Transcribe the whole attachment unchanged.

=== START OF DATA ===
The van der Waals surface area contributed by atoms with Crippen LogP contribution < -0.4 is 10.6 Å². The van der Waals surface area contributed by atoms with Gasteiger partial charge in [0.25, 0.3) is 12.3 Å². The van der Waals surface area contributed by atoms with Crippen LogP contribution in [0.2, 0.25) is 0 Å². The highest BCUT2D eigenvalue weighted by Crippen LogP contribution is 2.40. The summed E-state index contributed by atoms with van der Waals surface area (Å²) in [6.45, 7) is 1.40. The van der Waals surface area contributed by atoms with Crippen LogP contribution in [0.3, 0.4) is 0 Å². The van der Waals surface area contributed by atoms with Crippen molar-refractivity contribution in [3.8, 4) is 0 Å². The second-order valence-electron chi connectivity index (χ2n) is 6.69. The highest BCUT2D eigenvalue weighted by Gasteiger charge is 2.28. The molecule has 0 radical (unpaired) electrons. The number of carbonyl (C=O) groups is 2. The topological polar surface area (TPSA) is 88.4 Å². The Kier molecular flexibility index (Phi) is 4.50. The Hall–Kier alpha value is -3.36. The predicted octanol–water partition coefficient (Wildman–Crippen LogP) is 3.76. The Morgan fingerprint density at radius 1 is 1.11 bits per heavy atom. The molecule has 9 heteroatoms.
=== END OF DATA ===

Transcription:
The van der Waals surface area contributed by atoms with Crippen LogP contribution < -0.4 is 10.6 Å². The van der Waals surface area contributed by atoms with Gasteiger partial charge in [0.25, 0.3) is 12.3 Å². The van der Waals surface area contributed by atoms with Crippen LogP contribution in [0.2, 0.25) is 0 Å². The highest BCUT2D eigenvalue weighted by Crippen LogP contribution is 2.40. The summed E-state index contributed by atoms with van der Waals surface area (Å²) in [6.45, 7) is 1.40. The van der Waals surface area contributed by atoms with Crippen LogP contribution in [0.3, 0.4) is 0 Å². The van der Waals surface area contributed by atoms with Crippen molar-refractivity contribution in [3.8, 4) is 0 Å². The second-order valence-electron chi connectivity index (χ2n) is 6.69. The highest BCUT2D eigenvalue weighted by Gasteiger charge is 2.28. The molecule has 0 radical (unpaired) electrons. The number of carbonyl (C=O) groups is 2. The topological polar surface area (TPSA) is 88.4 Å². The Kier molecular flexibility index (Phi) is 4.50. The Hall–Kier alpha value is -3.36. The predicted octanol–water partition coefficient (Wildman–Crippen LogP) is 3.76. The Morgan fingerprint density at radius 1 is 1.11 bits per heavy atom. The molecule has 9 heteroatoms.